- House Bill 700 – This bill is a military-friendly measure that would update and expand the National Guard Service Cancellable Loan program to cover the cost of graduate degree programs for National Guard members. This bill would ensure that these loans, which are used to repay the cost of tuition in exchange for National Guard service, do not exceed the cost of tuition. It also requires the loan recipients to remain in good standing with the National Guard service and serve two consecutive years upon graduation. As of right now about 228 National Guard members currently participate in this program, and extending the program to the graduate level would add about 50 individuals to the program annually, allowing Georgia to remain competitive with our neighboring states that have similar legislation.
- House Bill 699 – This is another military-friendly measure. This bill would allow firefighters who have served as members of the armed forces to be exempt from firefighter basic training. This bill would make it easier for Georgia’s veterans to begin a career as a firefighter as a result of their service and the sacrifices they have made for our country and state.
- House Bill 701 – This bill, in an effort to address Georgia’s current opioid crisis, would update Georgia law by allowing our state to test candidates for all forms of opioids during state employment drug testing but would not affect those with valid and legal opioid prescriptions.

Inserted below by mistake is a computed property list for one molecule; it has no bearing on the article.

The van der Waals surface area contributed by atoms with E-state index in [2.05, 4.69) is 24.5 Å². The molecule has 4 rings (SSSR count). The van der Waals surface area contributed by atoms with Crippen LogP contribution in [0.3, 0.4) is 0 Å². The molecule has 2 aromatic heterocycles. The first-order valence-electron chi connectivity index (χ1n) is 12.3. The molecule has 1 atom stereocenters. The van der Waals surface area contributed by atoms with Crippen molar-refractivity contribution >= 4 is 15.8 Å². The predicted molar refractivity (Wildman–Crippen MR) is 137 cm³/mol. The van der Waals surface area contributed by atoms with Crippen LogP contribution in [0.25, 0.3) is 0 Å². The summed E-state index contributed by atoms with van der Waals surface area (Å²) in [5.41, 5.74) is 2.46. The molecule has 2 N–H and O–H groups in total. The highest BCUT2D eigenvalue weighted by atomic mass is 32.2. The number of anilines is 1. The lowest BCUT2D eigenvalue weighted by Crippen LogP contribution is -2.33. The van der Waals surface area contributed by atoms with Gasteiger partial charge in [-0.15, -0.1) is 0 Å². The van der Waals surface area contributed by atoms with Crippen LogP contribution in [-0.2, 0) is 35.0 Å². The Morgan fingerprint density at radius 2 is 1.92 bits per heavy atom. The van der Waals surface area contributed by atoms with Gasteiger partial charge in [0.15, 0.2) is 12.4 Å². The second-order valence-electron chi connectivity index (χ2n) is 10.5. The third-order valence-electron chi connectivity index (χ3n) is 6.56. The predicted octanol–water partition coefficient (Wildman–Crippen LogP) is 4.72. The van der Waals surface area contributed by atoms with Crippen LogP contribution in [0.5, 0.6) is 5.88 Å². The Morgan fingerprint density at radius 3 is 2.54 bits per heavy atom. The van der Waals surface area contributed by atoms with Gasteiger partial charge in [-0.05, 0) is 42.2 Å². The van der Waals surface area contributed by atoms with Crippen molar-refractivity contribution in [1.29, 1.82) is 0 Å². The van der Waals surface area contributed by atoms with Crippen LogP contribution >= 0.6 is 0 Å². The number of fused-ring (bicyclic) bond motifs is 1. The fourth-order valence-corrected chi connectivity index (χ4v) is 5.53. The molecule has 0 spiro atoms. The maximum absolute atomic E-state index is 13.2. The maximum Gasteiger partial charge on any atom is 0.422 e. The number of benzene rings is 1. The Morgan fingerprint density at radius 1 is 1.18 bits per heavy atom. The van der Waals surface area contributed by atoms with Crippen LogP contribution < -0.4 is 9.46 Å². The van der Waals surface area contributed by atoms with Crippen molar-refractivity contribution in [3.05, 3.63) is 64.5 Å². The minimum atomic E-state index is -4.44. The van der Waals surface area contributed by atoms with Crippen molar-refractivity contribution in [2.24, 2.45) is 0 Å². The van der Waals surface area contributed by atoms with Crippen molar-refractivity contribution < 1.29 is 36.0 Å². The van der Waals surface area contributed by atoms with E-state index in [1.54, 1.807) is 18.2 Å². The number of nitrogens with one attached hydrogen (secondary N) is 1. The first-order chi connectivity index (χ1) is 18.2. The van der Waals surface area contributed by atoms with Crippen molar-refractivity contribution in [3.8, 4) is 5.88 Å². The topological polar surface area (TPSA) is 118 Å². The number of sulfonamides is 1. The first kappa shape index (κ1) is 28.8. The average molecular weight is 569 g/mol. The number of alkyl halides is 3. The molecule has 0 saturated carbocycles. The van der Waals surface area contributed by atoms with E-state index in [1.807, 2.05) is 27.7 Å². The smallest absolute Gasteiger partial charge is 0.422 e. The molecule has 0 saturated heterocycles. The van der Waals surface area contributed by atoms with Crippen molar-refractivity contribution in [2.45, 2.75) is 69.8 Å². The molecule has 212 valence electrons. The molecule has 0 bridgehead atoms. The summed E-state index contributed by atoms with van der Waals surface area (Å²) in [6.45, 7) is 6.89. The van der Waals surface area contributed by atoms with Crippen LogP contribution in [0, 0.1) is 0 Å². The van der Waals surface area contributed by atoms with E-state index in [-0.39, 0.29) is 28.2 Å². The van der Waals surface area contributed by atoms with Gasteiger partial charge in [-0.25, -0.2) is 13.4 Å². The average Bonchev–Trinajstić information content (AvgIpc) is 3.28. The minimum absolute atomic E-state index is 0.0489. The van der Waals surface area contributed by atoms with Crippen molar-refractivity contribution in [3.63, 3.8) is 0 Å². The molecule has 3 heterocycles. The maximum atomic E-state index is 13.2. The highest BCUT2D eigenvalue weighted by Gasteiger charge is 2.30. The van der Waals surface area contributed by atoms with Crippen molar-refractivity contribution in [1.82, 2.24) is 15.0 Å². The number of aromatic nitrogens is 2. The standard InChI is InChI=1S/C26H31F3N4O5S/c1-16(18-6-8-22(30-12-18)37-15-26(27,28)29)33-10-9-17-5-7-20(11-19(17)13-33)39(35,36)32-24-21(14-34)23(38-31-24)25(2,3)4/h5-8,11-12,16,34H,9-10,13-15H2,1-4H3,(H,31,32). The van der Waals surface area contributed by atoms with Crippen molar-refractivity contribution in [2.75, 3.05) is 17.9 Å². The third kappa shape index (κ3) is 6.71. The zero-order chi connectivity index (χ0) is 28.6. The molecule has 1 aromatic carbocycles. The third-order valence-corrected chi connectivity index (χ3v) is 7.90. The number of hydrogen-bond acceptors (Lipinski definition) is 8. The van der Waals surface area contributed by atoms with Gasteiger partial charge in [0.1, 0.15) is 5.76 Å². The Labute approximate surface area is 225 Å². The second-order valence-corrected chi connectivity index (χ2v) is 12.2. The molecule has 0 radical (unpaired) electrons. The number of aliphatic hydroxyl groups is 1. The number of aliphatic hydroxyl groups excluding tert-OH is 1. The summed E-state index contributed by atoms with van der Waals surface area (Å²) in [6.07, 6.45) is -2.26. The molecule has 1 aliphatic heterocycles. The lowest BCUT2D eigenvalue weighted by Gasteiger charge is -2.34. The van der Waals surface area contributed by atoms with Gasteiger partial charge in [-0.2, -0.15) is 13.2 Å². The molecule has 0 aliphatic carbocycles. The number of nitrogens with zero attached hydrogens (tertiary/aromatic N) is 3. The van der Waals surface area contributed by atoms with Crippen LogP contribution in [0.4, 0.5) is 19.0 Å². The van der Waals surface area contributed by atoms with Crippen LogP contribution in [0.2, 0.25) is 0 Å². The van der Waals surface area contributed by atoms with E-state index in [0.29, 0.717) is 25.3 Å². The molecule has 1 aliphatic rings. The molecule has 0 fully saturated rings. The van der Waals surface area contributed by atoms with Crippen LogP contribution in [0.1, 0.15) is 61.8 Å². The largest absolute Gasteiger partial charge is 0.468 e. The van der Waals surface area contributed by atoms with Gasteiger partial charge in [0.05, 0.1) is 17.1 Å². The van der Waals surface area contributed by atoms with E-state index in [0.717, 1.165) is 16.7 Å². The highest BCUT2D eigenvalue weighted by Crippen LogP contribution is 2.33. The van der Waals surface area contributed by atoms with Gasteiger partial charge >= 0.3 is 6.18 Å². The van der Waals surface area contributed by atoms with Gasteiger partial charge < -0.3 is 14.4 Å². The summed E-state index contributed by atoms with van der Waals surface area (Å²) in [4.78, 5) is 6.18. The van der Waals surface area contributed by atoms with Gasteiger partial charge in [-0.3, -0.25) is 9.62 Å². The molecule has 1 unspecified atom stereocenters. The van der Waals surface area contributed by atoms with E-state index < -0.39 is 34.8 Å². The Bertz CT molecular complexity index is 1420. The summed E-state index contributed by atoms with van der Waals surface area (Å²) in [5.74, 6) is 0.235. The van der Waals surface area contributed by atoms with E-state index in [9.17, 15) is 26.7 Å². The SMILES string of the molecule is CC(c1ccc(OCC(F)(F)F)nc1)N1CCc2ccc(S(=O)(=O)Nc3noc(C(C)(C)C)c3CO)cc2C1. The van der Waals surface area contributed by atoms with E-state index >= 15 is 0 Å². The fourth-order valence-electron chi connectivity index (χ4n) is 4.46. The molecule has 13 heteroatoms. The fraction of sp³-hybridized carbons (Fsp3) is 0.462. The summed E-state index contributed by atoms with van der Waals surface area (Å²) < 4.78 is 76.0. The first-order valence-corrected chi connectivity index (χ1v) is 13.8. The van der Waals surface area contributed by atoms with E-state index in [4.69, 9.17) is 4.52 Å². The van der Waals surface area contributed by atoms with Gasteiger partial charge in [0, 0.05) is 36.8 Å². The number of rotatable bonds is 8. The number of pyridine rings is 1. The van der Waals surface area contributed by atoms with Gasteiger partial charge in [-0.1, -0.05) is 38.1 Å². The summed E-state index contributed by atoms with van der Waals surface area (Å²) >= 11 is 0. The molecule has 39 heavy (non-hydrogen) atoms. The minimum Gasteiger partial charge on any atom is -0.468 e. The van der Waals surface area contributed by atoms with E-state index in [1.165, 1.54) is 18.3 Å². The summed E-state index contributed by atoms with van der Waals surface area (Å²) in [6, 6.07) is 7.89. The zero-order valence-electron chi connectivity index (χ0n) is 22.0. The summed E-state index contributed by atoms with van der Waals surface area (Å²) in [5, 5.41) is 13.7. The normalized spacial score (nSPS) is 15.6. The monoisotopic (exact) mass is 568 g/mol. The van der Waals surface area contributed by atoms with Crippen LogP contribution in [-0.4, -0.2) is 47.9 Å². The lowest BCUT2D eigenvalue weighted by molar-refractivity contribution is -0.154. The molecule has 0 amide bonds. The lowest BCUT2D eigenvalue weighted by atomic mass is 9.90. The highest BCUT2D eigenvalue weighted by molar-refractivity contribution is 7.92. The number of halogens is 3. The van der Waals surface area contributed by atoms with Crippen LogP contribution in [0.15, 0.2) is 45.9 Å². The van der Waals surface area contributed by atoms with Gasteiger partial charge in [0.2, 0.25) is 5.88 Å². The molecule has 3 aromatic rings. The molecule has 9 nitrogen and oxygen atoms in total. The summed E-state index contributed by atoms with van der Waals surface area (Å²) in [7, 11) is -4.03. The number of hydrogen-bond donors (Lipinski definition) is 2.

- House Bill 655 – This bill protects the most vulnerable of our citizens, our children. HB 655 would require public schools, as well as local and state charter schools, to post signs with the toll-free phone number of the child abuse hotline. These signs are to be posted in clear and visible public areas. Twenty-seven other states have passed similar legislation, and if HB 655 is signed into law, Georgia would join these states in this effort to stop child abuse nationwide.
- House Bill 159 – I am excited to update you on the status of House Bill 159, the adoption bill. After much anticipation, the Senate has overwhelmingly passed HB 159 on Monday, February 5th! The final version of the HB 159, as passed b y the General Assembly, would update Georgia’s adoption laws for the first time in almost three decades! This bill would allow thousands of children to move more quickly and efficiently to find their forever families! I am so pleased with the progress this bill has made and that this legislation is one of the first bills of the 2018 session to go to the governor’s desk for final approval.
Thursday, February 8, marked legislative Day 18, and my House colleagues and I are almost halfway through the 40-day legislative session. As your representative under the Gold Dome, your thoughts and opinions are always important to me, and I want to know which issues are significant to you and your family. If you find yourself in Atlanta during the legislative session, please feel free to visit my Capitol office, which is located at 607 -F Coverdell Legislative Office Building. You may also call my Capitol office at 404-656-0287, or email me at firstname.lastname@example.org.You can also stay up-to-date by checkout out my Facebook Page.
As always, thank you for allowing me to serve as your state representative!